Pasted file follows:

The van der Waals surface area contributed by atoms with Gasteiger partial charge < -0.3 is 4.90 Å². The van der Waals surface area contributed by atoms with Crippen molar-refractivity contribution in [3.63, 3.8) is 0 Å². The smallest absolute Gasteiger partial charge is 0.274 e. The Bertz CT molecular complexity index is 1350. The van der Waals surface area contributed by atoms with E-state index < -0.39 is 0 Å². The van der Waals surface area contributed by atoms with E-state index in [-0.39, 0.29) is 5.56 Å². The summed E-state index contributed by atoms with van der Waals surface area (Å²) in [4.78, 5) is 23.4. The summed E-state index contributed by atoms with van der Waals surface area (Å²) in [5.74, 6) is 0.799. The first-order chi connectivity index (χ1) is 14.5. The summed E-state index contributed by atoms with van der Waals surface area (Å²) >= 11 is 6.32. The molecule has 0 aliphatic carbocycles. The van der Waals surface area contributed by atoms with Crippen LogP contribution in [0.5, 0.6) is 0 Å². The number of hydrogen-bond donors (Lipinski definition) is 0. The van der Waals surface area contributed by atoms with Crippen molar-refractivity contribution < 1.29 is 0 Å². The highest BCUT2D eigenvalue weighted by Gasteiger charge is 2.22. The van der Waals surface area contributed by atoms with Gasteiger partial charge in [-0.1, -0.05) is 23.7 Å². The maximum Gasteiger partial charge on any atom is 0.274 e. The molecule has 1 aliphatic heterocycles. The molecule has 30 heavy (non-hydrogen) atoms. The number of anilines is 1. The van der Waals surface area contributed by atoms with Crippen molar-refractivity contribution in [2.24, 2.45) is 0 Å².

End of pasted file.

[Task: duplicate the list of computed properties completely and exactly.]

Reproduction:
The van der Waals surface area contributed by atoms with Gasteiger partial charge < -0.3 is 4.90 Å². The van der Waals surface area contributed by atoms with Crippen molar-refractivity contribution in [3.63, 3.8) is 0 Å². The smallest absolute Gasteiger partial charge is 0.274 e. The Bertz CT molecular complexity index is 1350. The van der Waals surface area contributed by atoms with E-state index < -0.39 is 0 Å². The van der Waals surface area contributed by atoms with E-state index in [-0.39, 0.29) is 5.56 Å². The summed E-state index contributed by atoms with van der Waals surface area (Å²) in [4.78, 5) is 23.4. The summed E-state index contributed by atoms with van der Waals surface area (Å²) in [5.74, 6) is 0.799. The first-order chi connectivity index (χ1) is 14.5. The summed E-state index contributed by atoms with van der Waals surface area (Å²) >= 11 is 6.32. The molecule has 0 aliphatic carbocycles. The van der Waals surface area contributed by atoms with Crippen LogP contribution in [0.5, 0.6) is 0 Å². The number of hydrogen-bond donors (Lipinski definition) is 0. The van der Waals surface area contributed by atoms with Crippen molar-refractivity contribution < 1.29 is 0 Å². The highest BCUT2D eigenvalue weighted by Gasteiger charge is 2.22. The van der Waals surface area contributed by atoms with Gasteiger partial charge in [-0.1, -0.05) is 23.7 Å². The maximum Gasteiger partial charge on any atom is 0.274 e. The molecule has 1 aliphatic heterocycles. The molecule has 30 heavy (non-hydrogen) atoms. The number of anilines is 1. The van der Waals surface area contributed by atoms with Crippen molar-refractivity contribution in [2.24, 2.45) is 0 Å².